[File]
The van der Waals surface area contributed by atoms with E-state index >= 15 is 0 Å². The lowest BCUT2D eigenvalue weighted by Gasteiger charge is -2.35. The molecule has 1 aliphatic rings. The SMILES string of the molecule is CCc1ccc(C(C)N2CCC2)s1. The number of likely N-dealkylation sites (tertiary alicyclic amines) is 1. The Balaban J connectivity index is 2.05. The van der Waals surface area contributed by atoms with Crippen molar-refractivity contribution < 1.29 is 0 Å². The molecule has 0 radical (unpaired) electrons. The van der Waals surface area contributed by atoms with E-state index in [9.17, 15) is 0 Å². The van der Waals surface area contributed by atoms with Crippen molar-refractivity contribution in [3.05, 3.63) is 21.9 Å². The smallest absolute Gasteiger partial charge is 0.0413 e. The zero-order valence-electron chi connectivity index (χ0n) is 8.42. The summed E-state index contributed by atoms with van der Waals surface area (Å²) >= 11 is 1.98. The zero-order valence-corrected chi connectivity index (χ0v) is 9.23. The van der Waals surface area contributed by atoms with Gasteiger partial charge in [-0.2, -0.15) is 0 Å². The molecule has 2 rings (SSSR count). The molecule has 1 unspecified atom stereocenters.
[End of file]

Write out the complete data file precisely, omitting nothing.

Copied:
The van der Waals surface area contributed by atoms with E-state index >= 15 is 0 Å². The lowest BCUT2D eigenvalue weighted by Gasteiger charge is -2.35. The molecule has 1 aliphatic rings. The SMILES string of the molecule is CCc1ccc(C(C)N2CCC2)s1. The number of likely N-dealkylation sites (tertiary alicyclic amines) is 1. The Balaban J connectivity index is 2.05. The van der Waals surface area contributed by atoms with Crippen molar-refractivity contribution < 1.29 is 0 Å². The molecule has 0 radical (unpaired) electrons. The van der Waals surface area contributed by atoms with E-state index in [9.17, 15) is 0 Å². The van der Waals surface area contributed by atoms with Crippen molar-refractivity contribution in [3.05, 3.63) is 21.9 Å². The smallest absolute Gasteiger partial charge is 0.0413 e. The zero-order valence-electron chi connectivity index (χ0n) is 8.42. The summed E-state index contributed by atoms with van der Waals surface area (Å²) >= 11 is 1.98. The zero-order valence-corrected chi connectivity index (χ0v) is 9.23. The van der Waals surface area contributed by atoms with Gasteiger partial charge in [-0.2, -0.15) is 0 Å². The molecule has 2 rings (SSSR count). The molecule has 1 unspecified atom stereocenters.